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Biochemical and functional aspects of GbpC and other roco proteins in Dictyostelium discoideum

12 March 2010

Promotie: dhr. W.N. van Egmond, 14.45 uur, Academiegebouw, Broerstraat 5, Groningen

Proefschrift: Biochemical and functional aspects of GbpC and other roco proteins in Dictyostelium discoideum

Promotor(s): prof.dr. P.J.M. van Haastert

Faculteit: Wiskunde en Natuurwetenschappen

Contact: Wouter van Egmond, tel. 050-363 4206, e-mail: w.n.van.egmond@rug.nl

Biochemical and functional aspects of GbpC and other roco proteins in Dictyostelium discoideum

The Roco family is a group of recently described signaling proteins. One of these proteins is involved in the development of Parkinson’s Disease in humans, but it is not well known how exactly. To gain more knowledge about the functions of Roco proteins, and about the way that they transduce signals in a cell, we have studied functions and biochemical activation mechanisms of Roco proteins in the unicellular slime mold Dictyostelium discoideum. It appeared that some Roco proteins are involved in cell division and the development to a multicellular organism, which is a characteristic process for Dictyostelium. Another protein is involved in chemotaxis and electrotaxis (the movement in the direction of a chemical or electrical signal respectively), which are important processes in the survival strategy of this slime mold. The way in which signals are transduced was studied in two of these Roco proteins. It appeared that the activation mechanisms are highly similar with each other, and also with other described Roco proteins in other organisms; these proteins all share a Roc domain, that after activation transduces an intramolecular signal to a kinase domain. This kinase domain transmits the signal further to another protein, by means of phosphorylation. This thesis describes that Roco proteins have very diverse functions, but the biochemical mechanisms that these proteins use to transduce signals are very conserved in nature.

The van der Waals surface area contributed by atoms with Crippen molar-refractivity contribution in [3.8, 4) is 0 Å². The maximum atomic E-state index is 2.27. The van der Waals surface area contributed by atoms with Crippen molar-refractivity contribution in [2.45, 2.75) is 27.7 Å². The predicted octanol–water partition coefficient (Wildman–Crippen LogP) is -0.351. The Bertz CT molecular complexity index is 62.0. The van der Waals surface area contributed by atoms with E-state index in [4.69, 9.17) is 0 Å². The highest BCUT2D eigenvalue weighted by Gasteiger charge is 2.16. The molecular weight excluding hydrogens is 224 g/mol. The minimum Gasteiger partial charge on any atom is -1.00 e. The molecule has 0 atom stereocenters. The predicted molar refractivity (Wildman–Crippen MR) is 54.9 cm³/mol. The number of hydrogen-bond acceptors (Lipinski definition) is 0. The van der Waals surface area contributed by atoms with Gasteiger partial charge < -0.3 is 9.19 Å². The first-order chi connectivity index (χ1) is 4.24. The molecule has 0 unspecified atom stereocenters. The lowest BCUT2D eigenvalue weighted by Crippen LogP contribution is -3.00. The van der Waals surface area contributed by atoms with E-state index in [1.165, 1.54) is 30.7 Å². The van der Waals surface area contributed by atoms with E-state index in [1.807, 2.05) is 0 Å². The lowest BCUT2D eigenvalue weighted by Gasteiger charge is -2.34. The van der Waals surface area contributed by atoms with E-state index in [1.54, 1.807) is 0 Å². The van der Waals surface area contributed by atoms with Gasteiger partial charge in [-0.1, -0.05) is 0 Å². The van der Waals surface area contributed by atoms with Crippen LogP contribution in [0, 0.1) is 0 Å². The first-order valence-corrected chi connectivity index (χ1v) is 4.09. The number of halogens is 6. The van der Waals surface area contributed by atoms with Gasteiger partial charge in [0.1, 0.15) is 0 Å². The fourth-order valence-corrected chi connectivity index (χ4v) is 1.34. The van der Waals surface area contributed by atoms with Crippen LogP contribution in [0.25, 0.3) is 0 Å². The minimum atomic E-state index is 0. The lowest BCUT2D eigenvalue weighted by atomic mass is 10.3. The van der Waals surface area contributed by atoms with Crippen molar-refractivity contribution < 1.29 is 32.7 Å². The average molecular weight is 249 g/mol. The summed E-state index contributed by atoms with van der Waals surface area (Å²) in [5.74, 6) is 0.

Last modified:13 March 2020 01.14 a.m.
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